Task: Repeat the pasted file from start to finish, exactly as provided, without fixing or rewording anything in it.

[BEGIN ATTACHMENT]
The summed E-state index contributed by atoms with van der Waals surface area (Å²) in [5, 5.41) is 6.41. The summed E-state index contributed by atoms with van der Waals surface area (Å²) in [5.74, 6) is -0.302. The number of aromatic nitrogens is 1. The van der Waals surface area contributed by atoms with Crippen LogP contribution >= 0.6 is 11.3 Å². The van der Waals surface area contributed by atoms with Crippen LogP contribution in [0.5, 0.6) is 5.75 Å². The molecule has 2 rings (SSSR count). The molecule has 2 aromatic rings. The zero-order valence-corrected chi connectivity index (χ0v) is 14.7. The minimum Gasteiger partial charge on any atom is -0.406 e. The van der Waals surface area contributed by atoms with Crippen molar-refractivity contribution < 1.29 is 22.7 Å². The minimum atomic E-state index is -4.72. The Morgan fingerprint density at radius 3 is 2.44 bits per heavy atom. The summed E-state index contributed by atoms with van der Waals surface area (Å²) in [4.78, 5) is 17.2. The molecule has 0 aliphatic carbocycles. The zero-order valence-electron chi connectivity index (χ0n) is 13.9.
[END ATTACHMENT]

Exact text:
The summed E-state index contributed by atoms with van der Waals surface area (Å²) in [5, 5.41) is 6.41. The summed E-state index contributed by atoms with van der Waals surface area (Å²) in [5.74, 6) is -0.302. The number of aromatic nitrogens is 1. The van der Waals surface area contributed by atoms with Crippen LogP contribution >= 0.6 is 11.3 Å². The van der Waals surface area contributed by atoms with Crippen LogP contribution in [0.5, 0.6) is 5.75 Å². The molecule has 2 rings (SSSR count). The molecule has 2 aromatic rings. The zero-order valence-corrected chi connectivity index (χ0v) is 14.7. The minimum Gasteiger partial charge on any atom is -0.406 e. The van der Waals surface area contributed by atoms with Crippen molar-refractivity contribution < 1.29 is 22.7 Å². The minimum atomic E-state index is -4.72. The Morgan fingerprint density at radius 3 is 2.44 bits per heavy atom. The summed E-state index contributed by atoms with van der Waals surface area (Å²) in [4.78, 5) is 17.2. The molecule has 0 aliphatic carbocycles. The zero-order valence-electron chi connectivity index (χ0n) is 13.9.